Wednesday, December 19, 2012

Instagram’s New Moral Dilemma

If you went by the online comments, you would think Instagram had died. It didn’t, but the photo-sharing site’s announcement that it would start selling users’ photographs for use in advertisements next month was almost like a death notice. This change met with a decisive reaction from everyone I talked to who had an account with the service. They would not be posting any more photos on Instagram. They would be deleting their accounts before the changes went into effect.

It was unanimous. There wasn’t anyone who said, “You know what, I don’t care if that photo of my baby niece’s toes ends up on a billboard for a resort.” No matter who you were taking photos of, it didn’t seem proper to subject them to that kind of risk, however theoretical.

This doesn’t mean that Instagram is about to lose all its users, any more than AOL did when it floated the idea of charging senders 2¢ per message to deliver email reliably. AOL still exists, and there isn’t anything to say that Instagram will go away anytime soon. The people I talk to are pretty aware, tech-savvy, creative, and active online. Most Instagram users, surely, are more passive. It would be a surprise if more than 10 percent of Instagram’s users actually canceled their accounts.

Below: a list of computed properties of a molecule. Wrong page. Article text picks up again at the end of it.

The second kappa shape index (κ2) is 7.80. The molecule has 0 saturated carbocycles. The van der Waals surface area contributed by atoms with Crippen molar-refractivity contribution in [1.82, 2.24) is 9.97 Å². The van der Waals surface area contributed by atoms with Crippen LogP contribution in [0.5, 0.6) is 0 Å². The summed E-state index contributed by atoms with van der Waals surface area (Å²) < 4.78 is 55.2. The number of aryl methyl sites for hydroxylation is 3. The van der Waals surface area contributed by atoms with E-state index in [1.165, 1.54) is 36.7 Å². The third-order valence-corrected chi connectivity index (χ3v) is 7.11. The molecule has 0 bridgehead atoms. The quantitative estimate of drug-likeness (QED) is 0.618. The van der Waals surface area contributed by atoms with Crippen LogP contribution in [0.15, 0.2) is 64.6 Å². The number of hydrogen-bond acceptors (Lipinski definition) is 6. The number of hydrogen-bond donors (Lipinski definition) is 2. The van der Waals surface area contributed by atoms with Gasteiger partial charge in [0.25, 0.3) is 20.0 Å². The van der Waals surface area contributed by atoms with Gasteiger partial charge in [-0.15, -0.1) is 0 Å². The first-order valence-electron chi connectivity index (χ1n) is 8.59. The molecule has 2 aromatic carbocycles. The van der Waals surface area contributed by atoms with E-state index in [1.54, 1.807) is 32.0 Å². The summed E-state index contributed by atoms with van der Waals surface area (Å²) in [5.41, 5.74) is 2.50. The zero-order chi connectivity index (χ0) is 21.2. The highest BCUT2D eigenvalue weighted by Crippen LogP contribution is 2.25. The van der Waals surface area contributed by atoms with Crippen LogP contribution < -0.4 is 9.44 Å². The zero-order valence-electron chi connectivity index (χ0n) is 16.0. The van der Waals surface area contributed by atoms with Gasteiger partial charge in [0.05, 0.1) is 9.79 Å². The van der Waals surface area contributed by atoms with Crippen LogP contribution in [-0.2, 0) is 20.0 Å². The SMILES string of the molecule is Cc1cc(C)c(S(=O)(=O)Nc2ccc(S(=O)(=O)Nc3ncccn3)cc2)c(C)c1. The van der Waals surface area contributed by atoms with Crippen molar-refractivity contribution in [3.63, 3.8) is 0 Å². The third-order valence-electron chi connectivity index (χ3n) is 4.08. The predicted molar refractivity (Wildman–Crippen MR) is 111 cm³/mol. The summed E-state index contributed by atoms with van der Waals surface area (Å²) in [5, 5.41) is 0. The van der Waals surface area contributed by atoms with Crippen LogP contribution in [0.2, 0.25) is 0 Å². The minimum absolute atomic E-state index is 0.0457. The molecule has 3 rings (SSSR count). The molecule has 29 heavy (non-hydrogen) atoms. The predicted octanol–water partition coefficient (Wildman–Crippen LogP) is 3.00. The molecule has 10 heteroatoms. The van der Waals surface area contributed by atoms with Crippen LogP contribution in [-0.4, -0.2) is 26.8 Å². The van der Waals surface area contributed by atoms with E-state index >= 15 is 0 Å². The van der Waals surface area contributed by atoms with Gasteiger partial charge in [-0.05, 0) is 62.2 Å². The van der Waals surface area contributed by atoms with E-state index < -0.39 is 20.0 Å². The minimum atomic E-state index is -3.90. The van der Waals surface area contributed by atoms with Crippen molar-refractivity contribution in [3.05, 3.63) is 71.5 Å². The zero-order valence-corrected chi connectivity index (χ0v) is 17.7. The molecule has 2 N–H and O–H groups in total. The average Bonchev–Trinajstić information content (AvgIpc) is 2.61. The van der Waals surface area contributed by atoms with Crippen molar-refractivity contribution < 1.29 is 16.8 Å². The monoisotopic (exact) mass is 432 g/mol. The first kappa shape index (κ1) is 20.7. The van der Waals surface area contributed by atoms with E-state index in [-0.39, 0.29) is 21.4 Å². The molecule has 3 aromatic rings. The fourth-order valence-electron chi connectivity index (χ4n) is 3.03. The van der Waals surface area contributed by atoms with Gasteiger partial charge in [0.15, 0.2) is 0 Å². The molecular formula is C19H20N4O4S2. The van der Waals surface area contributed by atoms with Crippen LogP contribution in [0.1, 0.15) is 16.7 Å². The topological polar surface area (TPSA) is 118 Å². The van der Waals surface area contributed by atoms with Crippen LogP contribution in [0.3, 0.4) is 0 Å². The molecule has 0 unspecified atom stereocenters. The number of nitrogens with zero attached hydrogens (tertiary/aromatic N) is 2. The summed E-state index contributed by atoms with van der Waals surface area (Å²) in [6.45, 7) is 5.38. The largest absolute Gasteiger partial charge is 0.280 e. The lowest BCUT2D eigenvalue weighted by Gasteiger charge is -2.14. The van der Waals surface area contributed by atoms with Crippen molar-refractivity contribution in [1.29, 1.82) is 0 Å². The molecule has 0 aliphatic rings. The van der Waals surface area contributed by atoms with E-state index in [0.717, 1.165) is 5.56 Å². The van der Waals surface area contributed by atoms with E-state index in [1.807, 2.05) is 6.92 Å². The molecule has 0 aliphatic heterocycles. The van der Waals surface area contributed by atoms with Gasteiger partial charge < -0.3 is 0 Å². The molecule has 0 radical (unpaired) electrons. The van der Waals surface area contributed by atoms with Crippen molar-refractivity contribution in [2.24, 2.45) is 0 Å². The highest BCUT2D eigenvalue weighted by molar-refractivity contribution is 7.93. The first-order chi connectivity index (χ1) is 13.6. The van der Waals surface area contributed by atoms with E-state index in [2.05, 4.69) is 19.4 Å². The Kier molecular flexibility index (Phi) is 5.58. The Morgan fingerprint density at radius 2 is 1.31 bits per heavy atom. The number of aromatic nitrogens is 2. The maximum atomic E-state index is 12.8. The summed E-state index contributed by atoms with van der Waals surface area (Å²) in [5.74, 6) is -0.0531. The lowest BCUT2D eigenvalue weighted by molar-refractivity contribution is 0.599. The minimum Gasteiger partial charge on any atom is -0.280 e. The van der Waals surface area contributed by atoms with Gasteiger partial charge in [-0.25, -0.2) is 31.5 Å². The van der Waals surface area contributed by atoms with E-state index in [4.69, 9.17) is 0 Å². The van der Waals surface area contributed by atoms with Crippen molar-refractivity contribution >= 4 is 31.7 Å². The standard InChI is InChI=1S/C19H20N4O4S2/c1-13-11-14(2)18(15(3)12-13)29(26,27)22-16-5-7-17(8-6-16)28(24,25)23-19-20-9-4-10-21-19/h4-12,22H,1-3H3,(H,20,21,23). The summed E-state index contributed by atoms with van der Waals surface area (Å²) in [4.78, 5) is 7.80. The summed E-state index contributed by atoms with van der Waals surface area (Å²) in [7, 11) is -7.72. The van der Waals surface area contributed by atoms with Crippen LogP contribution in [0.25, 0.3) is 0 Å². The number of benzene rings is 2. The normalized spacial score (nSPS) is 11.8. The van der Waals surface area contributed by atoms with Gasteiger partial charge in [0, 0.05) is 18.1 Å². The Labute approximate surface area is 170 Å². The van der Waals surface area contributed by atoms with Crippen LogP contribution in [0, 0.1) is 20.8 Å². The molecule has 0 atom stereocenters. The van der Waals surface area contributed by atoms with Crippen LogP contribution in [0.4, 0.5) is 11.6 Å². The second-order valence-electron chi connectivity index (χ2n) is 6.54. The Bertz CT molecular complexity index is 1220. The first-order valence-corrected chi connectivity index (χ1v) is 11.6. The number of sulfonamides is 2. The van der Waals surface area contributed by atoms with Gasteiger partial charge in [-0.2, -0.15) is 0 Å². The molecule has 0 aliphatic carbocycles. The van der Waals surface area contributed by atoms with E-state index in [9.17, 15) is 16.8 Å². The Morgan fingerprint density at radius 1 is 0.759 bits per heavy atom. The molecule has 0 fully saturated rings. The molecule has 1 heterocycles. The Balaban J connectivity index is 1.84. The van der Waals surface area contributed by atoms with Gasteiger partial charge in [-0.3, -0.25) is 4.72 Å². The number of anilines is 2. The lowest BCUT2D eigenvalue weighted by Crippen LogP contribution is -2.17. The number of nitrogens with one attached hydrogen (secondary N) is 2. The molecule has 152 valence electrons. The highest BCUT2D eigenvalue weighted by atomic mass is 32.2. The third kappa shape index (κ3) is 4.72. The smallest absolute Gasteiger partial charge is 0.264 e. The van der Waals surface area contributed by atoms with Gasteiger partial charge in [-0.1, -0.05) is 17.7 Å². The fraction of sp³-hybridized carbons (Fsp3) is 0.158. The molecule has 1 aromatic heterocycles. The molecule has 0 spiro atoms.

Still, the number of canceled accounts is already alarming in business terms — large enough that by last night Instagram started to walk back its plans. Its reassurances, though, were perhaps too late and too vague to matter to its most active customers. I didn’t heard any of my friends saying, “Oops, false alarm.”

It might be losing only a small fraction of its users, but that doesn’t mean Instagram is going to be okay. The people who care what happens to the photos they take are the same people who care to take interesting photos. With them out of the picture, Instagram loses maybe 80 percent of its interesting photos — or in other words, it is about to get as interesting as a photo album from a family reunion.

Some people expressed a sense of unfairness about the new policy: how can a huge, faceless corporation take your photos and sell them without even telling you? But it is the new need for self-censorship that is the larger issue. Before you can post a photo on the new Instagram, you have to ask yourself: how would everyone feel if this photo were to show up completely out of context somewhere publicly prominent at any point in the indefinite future? That’s a hard question to answer, and that’s why people are now finding it hard to post photos on Instagram.

The easy answer, in fact, is to copy off all the photos and delete the account. A Wired story says that process takes only a few minutes — less time than it takes to sort out the moral dilemmas of even a single photo. So if a few million people have canceled their Instagram accounts this week, it isn’t really a boycott. It’s more the easy way around a difficult moral question that people don’t have time to address.